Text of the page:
Can skin bleaching cause kidney failure?
There was a major uproar on social media this past week when the news of the arrest of a popular Nigerian politician and his wife in the United States broke out. An average Nigerian who did not see the details of the news would think that the politician was arrested for money laundering or corruption-related charges. Things are a bit different this time, he was arrested for a potential organ trafficking offense. What!
Are you saying that all the oil money is no longer enough and Nigerian politicians are now delving into organ trafficking for self-enrichment? Well, it just happens that the politician has a daughter with a bad pair of kidneys and requires a kidney transplant. Instead of waiting unendingly until it gets to her turn on the kidney recipient waiting list, the parents decided to use their influence to coerce an underage boy into donating one of his kidneys.
As if that is not terrible enough, the boy's age was falsified on his traveling passport to make it look like he is old enough to give consent. How the truth came out is yet to be clear to the public as the case just passed through the first hearing and was adjourned till the 7th of next month.
Trust Nigerians, a few hours after the news broke out, pictures of the ailing young lady surfaced. The throwback image is that of a girl that is chocolate in complexion while the more recent images show a young lady with white skin. In other words, the young lady has metamorphosed her skin from chocolate to white. Bleached!
Different comments started flying around concerning the pictures, but the one that really got my attention pointed the bleaching as the likely cause of her kidney problems. Could it be true? Does bleaching have any correlation with kidney problems?
A little web research and the answer I was looking for was staring at my face. Because the practice of skin bleaching is peculiar to developing nations with colored populations such as Africa and Asia, not many peer-reviewed publications exist on the subject.
Most of the publications on the subject point to heavy metals, especially mercury, as the main culprits in bleaching-induced kidney failure. Many bleaching creams are known to contain mercury in addition to other components. The mercury functions specifically to inactivate the enzyme that is responsible for the production of melanin - the substance that gives pigmentation to the skin, eyes, and hair.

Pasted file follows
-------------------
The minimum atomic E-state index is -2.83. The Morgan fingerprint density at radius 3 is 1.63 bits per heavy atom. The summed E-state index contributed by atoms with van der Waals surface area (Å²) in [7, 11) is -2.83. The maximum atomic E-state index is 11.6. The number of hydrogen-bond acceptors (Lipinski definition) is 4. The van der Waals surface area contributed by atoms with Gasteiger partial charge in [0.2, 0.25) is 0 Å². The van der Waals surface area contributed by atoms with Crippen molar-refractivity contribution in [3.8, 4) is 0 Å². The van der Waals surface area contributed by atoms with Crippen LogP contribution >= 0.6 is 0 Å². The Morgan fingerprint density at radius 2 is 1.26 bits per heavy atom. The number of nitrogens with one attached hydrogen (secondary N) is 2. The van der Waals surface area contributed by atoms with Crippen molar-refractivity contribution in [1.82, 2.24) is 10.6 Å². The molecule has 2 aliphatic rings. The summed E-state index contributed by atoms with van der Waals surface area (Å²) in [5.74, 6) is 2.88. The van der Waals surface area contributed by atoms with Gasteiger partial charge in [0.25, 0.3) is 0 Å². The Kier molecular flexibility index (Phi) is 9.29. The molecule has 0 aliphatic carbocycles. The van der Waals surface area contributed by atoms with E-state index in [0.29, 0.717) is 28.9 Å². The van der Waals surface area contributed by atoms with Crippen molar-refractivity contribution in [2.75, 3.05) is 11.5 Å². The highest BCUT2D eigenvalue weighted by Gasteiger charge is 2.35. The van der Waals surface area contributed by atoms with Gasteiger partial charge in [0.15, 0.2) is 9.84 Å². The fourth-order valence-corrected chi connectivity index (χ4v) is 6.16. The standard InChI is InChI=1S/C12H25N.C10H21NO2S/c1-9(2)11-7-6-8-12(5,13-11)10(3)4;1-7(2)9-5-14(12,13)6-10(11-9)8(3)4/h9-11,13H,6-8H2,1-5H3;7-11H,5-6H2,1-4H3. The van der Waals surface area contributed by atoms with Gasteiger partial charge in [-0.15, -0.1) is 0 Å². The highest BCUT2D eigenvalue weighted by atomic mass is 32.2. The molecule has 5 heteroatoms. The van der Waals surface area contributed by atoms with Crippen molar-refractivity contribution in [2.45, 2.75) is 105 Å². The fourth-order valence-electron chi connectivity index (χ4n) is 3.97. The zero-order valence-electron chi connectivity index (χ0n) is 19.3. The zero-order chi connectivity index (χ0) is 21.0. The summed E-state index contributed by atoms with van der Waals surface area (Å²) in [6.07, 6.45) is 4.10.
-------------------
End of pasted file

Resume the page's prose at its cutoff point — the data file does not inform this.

Heavy metals in the body systems are known to cause toxicity to the body when a certain threshold level is reached or exceeded. The effects have been found to include damage to the central nervous system, blood poisoning, renal impairment, and a host of other abnormalities. When a bleaching cream containing mercury is used, the metal gets absorbed by the skin and eventually gets sequestered into various tissues in the body.
The kidney is more susceptible to the toxicity of mercury and heavy metals generally due to its ability to reabsorb and concentrate the ions of these metals. Thus, with prolonged use of mercury-containing bleaching products, the most likely organ to first be affected is the kidney.
Apart from creams, there are injectable skin bleaching products. However, extreme caution has been advised by health authorities all over the world against skin bleaching generally. Despite the warning, many people still engage in the practice today. According to World Health Organization, between 25 and 80% of women in African countries engage in skin bleaching. The percentage is lower in other developing countries like India, Pakistan, etc. The practice is not even limited to just women as I have seen several men who engage in skin bleaching.
Skin bleaching using mercury-containing substances, beyond reasonable scientific doubts, has been found to have a correlation with kidney impairment. Impaired kidney function is just one of the numerous health issues that skin bleaching can cause. The practice offers no known benefits to those that engage in it and depicts people who have psychological issues with their skin colour.
Thank you for reading.
Posted with STEMGeeks